In this blog entry I want to write a little bit about setting effective goals.
This might not sound like a very sexy topic . But in my experience, both as a therapist and as a person, it's one of the most important topics around.
By setting goals I don't mean so much what particular goals we set (although this is also very important) but the process we use to set goals. This topic is passionate for me, and very closely connected to a story that I'd like to share.
About 15 years ago, when I was first beginning to train as a therapist, I had the opportunity to be a student co-leader in two consecutive cognitive behavioral therapy (CBT) groups for depression. SMART goal setting was one of the basic interventions used in this group program. When I first looked at the manual, I remember thinking to myself “Oh this goal setting stuff, it's so basic. I already know this stuff and so does everyone else. So why are we wasting valuable time on a skill that everyone already know?”
All these years later I couldn't see effective goal setting any more differently. To me now, effective SMART goal setting is a very potent mix of mindfulness, self compassion, and commitment. Let me explain why I say this.
The process of SMART goal setting requires you to do a number of things. The first is to decide what it is that you want to change in your life, for example to get into better shape. The second, in the spirit of friendly curiosity (which is the essence of mindfulness), is to simply notice and record how you have been doing in the chosen area in the last week or so. And the third is to set goals for the coming week from a self compassionate stance which accepts that whatever you discovered during the recording phase is what you are able to do at this particular point in our life and then starts setting goals from there (as opposed to the more familiar, judgemental stance in which we set goals instead based on what we think we she really “should” be able to do).
This sounds very simple and as a concept it is. I just explained it in 100 words or so. But in practice I have come to see that for many people this process is actually remarkably difficult. And I have come to believe that this difficulty is largley because of one thing, a defecit of self compassion.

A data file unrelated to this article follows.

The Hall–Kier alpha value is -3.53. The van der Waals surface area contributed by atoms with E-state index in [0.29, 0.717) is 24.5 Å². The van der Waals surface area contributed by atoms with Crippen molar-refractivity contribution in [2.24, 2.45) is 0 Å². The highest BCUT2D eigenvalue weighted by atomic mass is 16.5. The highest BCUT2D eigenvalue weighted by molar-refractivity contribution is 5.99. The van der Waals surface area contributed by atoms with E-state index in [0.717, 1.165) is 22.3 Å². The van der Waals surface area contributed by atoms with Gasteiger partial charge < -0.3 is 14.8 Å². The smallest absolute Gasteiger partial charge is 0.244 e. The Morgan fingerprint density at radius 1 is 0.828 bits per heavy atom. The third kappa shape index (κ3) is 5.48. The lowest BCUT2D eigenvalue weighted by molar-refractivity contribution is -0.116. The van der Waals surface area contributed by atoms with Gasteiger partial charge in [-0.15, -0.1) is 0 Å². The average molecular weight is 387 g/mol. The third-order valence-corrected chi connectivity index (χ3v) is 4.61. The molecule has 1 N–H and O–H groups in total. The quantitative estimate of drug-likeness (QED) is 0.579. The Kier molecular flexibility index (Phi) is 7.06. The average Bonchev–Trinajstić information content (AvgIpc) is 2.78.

As I led the first CBT group all those years ago I began to notice that the group seemed to break more or less into two separate subgroups.
There was a subgroup who allowed themselves to simply note what they seemed to be capable of doing, no matter how simple that was, started from there. For example, someone in this sub-group might say something like this to themselves “ I've always been an athlete. Before I got depressed a year ago I used to get to the the gym at least 4 days a week. But since I've been really depressed my monitoring tells me that in the last week I have done no exercise at all. I'm going to really give this SMART approach a try. I'm going to start where I am. This week I will go to the gym and ride an exercise bike for 10 minutes. I'll see how that goes and then take it one step at a time after that.” People who did this would usually get to the gym and achieve their goal because they were starting from a place of self compassion. As a result, they would feel a sense of success. This feeling of success would fuel them to set a slightly higher goal for the second week, of spending perhaps 15 minutes at the gym. Over time, this feeling of success would create a positive cycle, so that often by the end of the 8 weeks they had fully recovered from their depression, and had also armed themselves with a powerful tool to stop depression from coming back.
On the other hand, the second subgroup never really bought into the self compassionate stance that SMART goal setting requires. They would tend to say something like this to themselves at the beginning of the group “I'm an athlete. A year ago I went to the gym 4 days a week. I haven't been to the gym at all in the last 6 months. So I'm going to “cut myself a break”. I will “only” make myself get to gym three times this week instead of four.” These people tended to get to the gym maybe once, like the people in the first sub-group. But rather than feeling a sense of success around this very real accomplishment they would instead feel like failures. This would lower their motivation for the second week. Often they would respond to this by getting even harder on themselves and say something like “Well I failed to get there 3 times last week so I'm really going to push myself and get there 4 times this week”. Which of coure they wouldn't. So while members of the the more self compassionate sub- group had a gradual but accelerating upward spiral, these people tended to stay pretty much where they were when started, continuing to set unrealistic goals and then punishing themselves as faliures.
I was so struck by what I had observed that, despite my intial skepticism, during the second CBT group I decided to set goals alongside the group members. I had recently been diagnosed with Type 2 diabetes. I was about 40 pounds overweight and was very unhealthy. I had been telling myself for years that I “should” get to the gym four times a week, without getting there hardly at all. So during my first week co-leading the new group I set a very different goal: walking around my neighborhood for 10 minutes, twice during the week. By the end of the group I was running for 20 minutes, four times a week. I had lost 10 pounds and was well on my way to losing another 40. I have kept (most of) that weight off for all of these of these years, and even more importantly, I have much more energy then I did when I was 30. These are accomplishments that I'm really proud of.
So , if we end up working together, I hope you'll understand if I end up talking excitedly about SMART goal setting with you, because I've seen the the power of this apparently simple approach to help transform people's lives. Including my own.